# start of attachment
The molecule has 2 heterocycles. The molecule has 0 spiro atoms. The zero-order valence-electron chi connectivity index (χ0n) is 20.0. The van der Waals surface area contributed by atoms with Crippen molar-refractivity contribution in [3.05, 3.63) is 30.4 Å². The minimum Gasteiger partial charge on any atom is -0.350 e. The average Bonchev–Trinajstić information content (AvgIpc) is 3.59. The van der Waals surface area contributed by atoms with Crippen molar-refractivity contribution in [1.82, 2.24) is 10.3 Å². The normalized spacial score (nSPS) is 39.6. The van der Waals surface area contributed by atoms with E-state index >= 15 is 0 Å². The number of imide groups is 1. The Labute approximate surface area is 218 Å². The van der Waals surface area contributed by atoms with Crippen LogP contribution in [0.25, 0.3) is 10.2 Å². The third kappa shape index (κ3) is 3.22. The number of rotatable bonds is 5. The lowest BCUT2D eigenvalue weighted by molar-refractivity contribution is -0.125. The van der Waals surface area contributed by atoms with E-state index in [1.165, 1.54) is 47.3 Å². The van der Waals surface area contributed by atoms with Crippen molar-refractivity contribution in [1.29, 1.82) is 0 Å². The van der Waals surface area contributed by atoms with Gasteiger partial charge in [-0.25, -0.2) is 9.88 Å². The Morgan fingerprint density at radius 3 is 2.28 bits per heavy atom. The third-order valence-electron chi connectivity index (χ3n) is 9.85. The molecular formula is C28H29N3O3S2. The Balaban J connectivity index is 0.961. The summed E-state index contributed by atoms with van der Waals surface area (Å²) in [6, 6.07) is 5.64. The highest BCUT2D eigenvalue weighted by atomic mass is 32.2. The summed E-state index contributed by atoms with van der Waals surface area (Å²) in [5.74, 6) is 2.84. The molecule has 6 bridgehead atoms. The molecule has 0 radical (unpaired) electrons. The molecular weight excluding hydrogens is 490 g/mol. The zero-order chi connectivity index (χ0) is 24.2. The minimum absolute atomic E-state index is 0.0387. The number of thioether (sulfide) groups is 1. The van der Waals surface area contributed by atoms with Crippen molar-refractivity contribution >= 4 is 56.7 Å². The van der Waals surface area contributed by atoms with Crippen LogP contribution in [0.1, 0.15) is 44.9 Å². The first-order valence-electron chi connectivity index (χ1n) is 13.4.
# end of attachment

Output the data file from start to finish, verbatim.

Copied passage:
The molecule has 2 heterocycles. The molecule has 0 spiro atoms. The zero-order valence-electron chi connectivity index (χ0n) is 20.0. The van der Waals surface area contributed by atoms with Crippen molar-refractivity contribution in [3.05, 3.63) is 30.4 Å². The minimum Gasteiger partial charge on any atom is -0.350 e. The average Bonchev–Trinajstić information content (AvgIpc) is 3.59. The van der Waals surface area contributed by atoms with Crippen molar-refractivity contribution in [1.82, 2.24) is 10.3 Å². The normalized spacial score (nSPS) is 39.6. The van der Waals surface area contributed by atoms with E-state index >= 15 is 0 Å². The number of imide groups is 1. The Labute approximate surface area is 218 Å². The van der Waals surface area contributed by atoms with Crippen LogP contribution in [0.25, 0.3) is 10.2 Å². The third kappa shape index (κ3) is 3.22. The number of rotatable bonds is 5. The lowest BCUT2D eigenvalue weighted by molar-refractivity contribution is -0.125. The van der Waals surface area contributed by atoms with E-state index in [1.165, 1.54) is 47.3 Å². The van der Waals surface area contributed by atoms with Crippen molar-refractivity contribution in [1.29, 1.82) is 0 Å². The van der Waals surface area contributed by atoms with Gasteiger partial charge in [-0.25, -0.2) is 9.88 Å². The Morgan fingerprint density at radius 3 is 2.28 bits per heavy atom. The third-order valence-electron chi connectivity index (χ3n) is 9.85. The molecular formula is C28H29N3O3S2. The Balaban J connectivity index is 0.961. The summed E-state index contributed by atoms with van der Waals surface area (Å²) in [6, 6.07) is 5.64. The highest BCUT2D eigenvalue weighted by atomic mass is 32.2. The summed E-state index contributed by atoms with van der Waals surface area (Å²) in [5.74, 6) is 2.84. The molecule has 6 bridgehead atoms. The molecule has 0 radical (unpaired) electrons. The molecular weight excluding hydrogens is 490 g/mol. The zero-order chi connectivity index (χ0) is 24.2. The minimum absolute atomic E-state index is 0.0387. The number of thioether (sulfide) groups is 1. The van der Waals surface area contributed by atoms with Crippen molar-refractivity contribution >= 4 is 56.7 Å². The van der Waals surface area contributed by atoms with Crippen LogP contribution in [0.1, 0.15) is 44.9 Å². The first-order valence-electron chi connectivity index (χ1n) is 13.4.